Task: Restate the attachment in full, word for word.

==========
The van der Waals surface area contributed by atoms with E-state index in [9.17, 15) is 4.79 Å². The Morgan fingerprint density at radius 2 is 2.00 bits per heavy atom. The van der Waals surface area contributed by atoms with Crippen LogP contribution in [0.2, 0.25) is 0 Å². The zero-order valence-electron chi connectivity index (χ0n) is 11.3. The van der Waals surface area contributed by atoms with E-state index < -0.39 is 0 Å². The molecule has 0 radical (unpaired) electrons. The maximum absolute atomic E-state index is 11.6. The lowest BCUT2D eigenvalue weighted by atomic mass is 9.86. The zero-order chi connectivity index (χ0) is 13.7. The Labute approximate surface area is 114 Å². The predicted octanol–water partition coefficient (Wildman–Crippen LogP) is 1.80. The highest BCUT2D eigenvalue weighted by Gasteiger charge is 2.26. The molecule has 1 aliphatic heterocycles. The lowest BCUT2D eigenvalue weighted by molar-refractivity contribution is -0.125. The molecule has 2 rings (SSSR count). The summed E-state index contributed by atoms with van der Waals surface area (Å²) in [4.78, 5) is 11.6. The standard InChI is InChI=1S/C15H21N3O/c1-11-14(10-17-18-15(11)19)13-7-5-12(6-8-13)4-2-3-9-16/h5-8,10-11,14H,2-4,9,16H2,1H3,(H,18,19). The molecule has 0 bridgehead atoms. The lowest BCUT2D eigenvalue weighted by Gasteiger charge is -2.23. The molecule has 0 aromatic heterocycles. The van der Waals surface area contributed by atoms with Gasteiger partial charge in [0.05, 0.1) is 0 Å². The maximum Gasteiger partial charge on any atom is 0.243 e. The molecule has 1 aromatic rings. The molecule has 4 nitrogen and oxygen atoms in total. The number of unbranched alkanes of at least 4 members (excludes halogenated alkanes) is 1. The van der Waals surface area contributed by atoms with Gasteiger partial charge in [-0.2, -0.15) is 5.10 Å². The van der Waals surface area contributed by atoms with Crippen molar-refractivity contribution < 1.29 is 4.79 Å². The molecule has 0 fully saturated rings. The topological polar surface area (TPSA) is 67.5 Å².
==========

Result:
The van der Waals surface area contributed by atoms with E-state index in [9.17, 15) is 4.79 Å². The Morgan fingerprint density at radius 2 is 2.00 bits per heavy atom. The van der Waals surface area contributed by atoms with Crippen LogP contribution in [0.2, 0.25) is 0 Å². The zero-order valence-electron chi connectivity index (χ0n) is 11.3. The van der Waals surface area contributed by atoms with E-state index < -0.39 is 0 Å². The molecule has 0 radical (unpaired) electrons. The maximum absolute atomic E-state index is 11.6. The lowest BCUT2D eigenvalue weighted by atomic mass is 9.86. The zero-order chi connectivity index (χ0) is 13.7. The Labute approximate surface area is 114 Å². The predicted octanol–water partition coefficient (Wildman–Crippen LogP) is 1.80. The highest BCUT2D eigenvalue weighted by Gasteiger charge is 2.26. The molecule has 1 aliphatic heterocycles. The lowest BCUT2D eigenvalue weighted by molar-refractivity contribution is -0.125. The molecule has 2 rings (SSSR count). The summed E-state index contributed by atoms with van der Waals surface area (Å²) in [4.78, 5) is 11.6. The standard InChI is InChI=1S/C15H21N3O/c1-11-14(10-17-18-15(11)19)13-7-5-12(6-8-13)4-2-3-9-16/h5-8,10-11,14H,2-4,9,16H2,1H3,(H,18,19). The molecule has 0 bridgehead atoms. The lowest BCUT2D eigenvalue weighted by Gasteiger charge is -2.23. The molecule has 0 aromatic heterocycles. The van der Waals surface area contributed by atoms with Gasteiger partial charge in [0.05, 0.1) is 0 Å². The maximum Gasteiger partial charge on any atom is 0.243 e. The molecule has 1 aromatic rings. The molecule has 4 nitrogen and oxygen atoms in total. The number of unbranched alkanes of at least 4 members (excludes halogenated alkanes) is 1. The van der Waals surface area contributed by atoms with Gasteiger partial charge in [-0.2, -0.15) is 5.10 Å². The van der Waals surface area contributed by atoms with Crippen molar-refractivity contribution < 1.29 is 4.79 Å². The molecule has 0 fully saturated rings. The topological polar surface area (TPSA) is 67.5 Å².